The terms "Multiminicore disease" returned 1 free, full-text research articles on human participants. First 3 results:

Mutations of the selenoprotein N gene, which is implicated in rigid spine muscular dystrophy, cause the classical phenotype of multiminicore disease: reassessing the nosology of early-onset myopathies.
 

Author(s): Ana Ferreiro, Susana Quijano-Roy, Claire Pichereau, Behzad Moghadaszadeh, Nathalie Goemans, Carsten Bönnemann, Heinz Jungbluth, Volker Straub, Marcello Villanova, Jean-Paul Leroy, Norma B Romero, Jean-Jacques Martin, Francesco Muntoni, Thomas Voit, Brigitte Estournet, Pascale Richard, Michel Fardeau, Pascale Guicheney

Journal: Am. J. Hum. Genet.. 2002 Oct;71(4):739-49.

 

Multiminicore disease (MmD) is an autosomal recessive congenital myopathy characterized by the presence of multiple, short core lesions (known as "minicores") in most muscle fibers. MmD is a clinically heterogeneous condition, in which four subgroups have been distinguished. Homozygous ...

Last Updated: 25 Sep 2002

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Reviews from the PubMed Database

Review articles summarize what is currently known about a disease. They discuss research previously published by others.
The terms "Multiminicore disease" returned 1 free, full-text review articles on human participants. First 3 results:

Functional effects of mutations identified in patients with multiminicore disease.
 

Author(s): Francesco Zorzato, Heinz Jungbluth, Haiyan Zhou, Francesco Muntoni, Susan Treves

Journal: IUBMB Life. 2007 Jan;59(1):14-20.

 

Multiminicore disease is a recessive congenital myopathy characterized by the presence of small cores or areas lacking oxidative enzymes, in skeletal muscle fibres. From a clinical point of view, the condition is widely heterogeneous and at least four phenotypes have been identified; ...

Last Updated: 16 Mar 2007

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Clinical Trial Information This information is provided by ClinicalTrials.gov

Molecular and Genetic Studies of Congenital Myopathies
 

Status: Recruiting

Condition Summary: Central Core Disease; Centronuclear Myopathy; Congenital Fiber Type Disproportion; Multiminicore Disease; Myotubular Myopathy; Nemaline Myopathy; Rigid Spine Muscular Dystrophy; Undefined Congenital Myopathy

 

Last Updated: 8 Dec 2016

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Congenital Muscle Disease Study of Patient and Family Reported Medical Information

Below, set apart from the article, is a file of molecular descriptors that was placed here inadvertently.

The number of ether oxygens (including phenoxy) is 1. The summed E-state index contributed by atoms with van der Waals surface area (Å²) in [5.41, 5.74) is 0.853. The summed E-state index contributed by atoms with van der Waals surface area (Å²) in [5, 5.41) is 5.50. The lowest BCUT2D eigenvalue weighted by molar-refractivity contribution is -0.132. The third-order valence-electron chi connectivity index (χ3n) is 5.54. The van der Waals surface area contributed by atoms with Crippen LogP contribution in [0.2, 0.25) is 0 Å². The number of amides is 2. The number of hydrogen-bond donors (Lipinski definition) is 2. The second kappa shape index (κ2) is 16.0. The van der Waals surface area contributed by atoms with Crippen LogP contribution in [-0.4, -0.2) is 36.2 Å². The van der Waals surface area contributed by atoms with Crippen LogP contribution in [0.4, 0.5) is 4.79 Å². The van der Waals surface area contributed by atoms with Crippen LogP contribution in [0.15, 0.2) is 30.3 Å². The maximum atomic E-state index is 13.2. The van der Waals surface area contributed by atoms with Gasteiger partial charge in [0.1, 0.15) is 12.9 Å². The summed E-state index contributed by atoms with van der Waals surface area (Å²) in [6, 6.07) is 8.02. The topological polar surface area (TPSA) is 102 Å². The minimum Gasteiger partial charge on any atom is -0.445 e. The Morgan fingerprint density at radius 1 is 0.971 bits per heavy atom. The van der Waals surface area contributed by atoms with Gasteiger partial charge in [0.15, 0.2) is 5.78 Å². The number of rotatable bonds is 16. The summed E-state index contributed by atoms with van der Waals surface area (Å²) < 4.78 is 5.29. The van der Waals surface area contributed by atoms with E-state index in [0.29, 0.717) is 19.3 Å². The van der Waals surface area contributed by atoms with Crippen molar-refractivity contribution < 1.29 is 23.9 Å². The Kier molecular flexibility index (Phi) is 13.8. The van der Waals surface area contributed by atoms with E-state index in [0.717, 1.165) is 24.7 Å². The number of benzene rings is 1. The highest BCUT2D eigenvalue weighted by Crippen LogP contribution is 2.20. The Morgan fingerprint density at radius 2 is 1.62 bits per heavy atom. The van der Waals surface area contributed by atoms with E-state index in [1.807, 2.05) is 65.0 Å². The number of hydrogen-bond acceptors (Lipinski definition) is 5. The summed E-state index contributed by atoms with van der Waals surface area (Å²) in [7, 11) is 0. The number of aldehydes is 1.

Status: Recruiting

Condition Summary: Congenital Muscular Dystrophy (Including Unspecified/Undiagnosed); Dystroglycanopathy; Congenital Fiber Type Disproportion; Rigid Spine Muscular Dystrophy; Congenital Myopathy (Including Unspecified/Undiagnosed); Collagen VI CMD (Ullrich CMD, Intermediate, Bethlem Myopathy); Laminin Alpha 2 Related Congenital Muscular Dystrophy; LAMA2-CMD/Merosin Deficient/MDC1A; Walker-Warburg Syndrome; Muscle-Eye-Brain Disease; Fukuyama/Fukutin Related Muscular Dystrophy; Integrin Alpha 7 Deficiency; Integrin Alpha 9 Deficiency; LMNA-CMD/Lamin A/C/Laminopathy; SEPN1-Related Myopathy; Bethlem Myopathy; Actin Aggregation Myopathy; Cap Disease; Central Core Disease; Centronuclear Myopathy; Core Rod Myopathy; Hyaline Body Myopathy; Multiminicore Myopathy; Myotubular Myopathy; Nemaline Myopathy; Tubular Aggregate Myopathy; Zebra Body Myopathy; Reducing Body Myopathy; Spheroid Body Myopathy; LGMD1B (LMNA); LGMD1E (DES); LGMD2G (TCAP); LGMD2H (TRIM32); LGMD2I (FKRP); LGMD2J (TTN); LGMD2K (POMT1); LGMD2M (FKTN); LGMD2N (POMT2); LGMD2O (POMGnT1); LGMD2P (DAG1); LGMD2Q (PLEC1); LGMD2R (DES); LGMD2S (TRAPPC11); LGMD2T (GMPPB); LGMD2U (ISPD); LGMD2V (GAA); Ullrich Congenital Muscular Dystrophy; Titinopathy; Choline Kinase B Receptor; Emery-Dreifuss Muscular Dystrophy; RYR1 Related Myopathy; SYNE1/Nesprin Related Muscular Dystrophy; Telethonin Related Muscular Dystrophy (TCAP/Titin-Cap); Congenital Myasthenic Syndrome; Escobar Syndrome; Myofibrillar Myopathy; Malignant Hyperthermia; Alpha-Dystroglycan Related Muscular Dystrophy (DAG1, DPM1, DPM2, DPM3, FKRP, FKTN); Alpha-Dystroglycan Related Muscular Dystrophy (GAA, ISPD, LARGE, POMT1, POMT2, POMGnT1); Alpha-Dystroglycan Related Muscular Dystrophy (Unspecified/Undiagnosed/Other)

 

Last Updated: 5 May 2017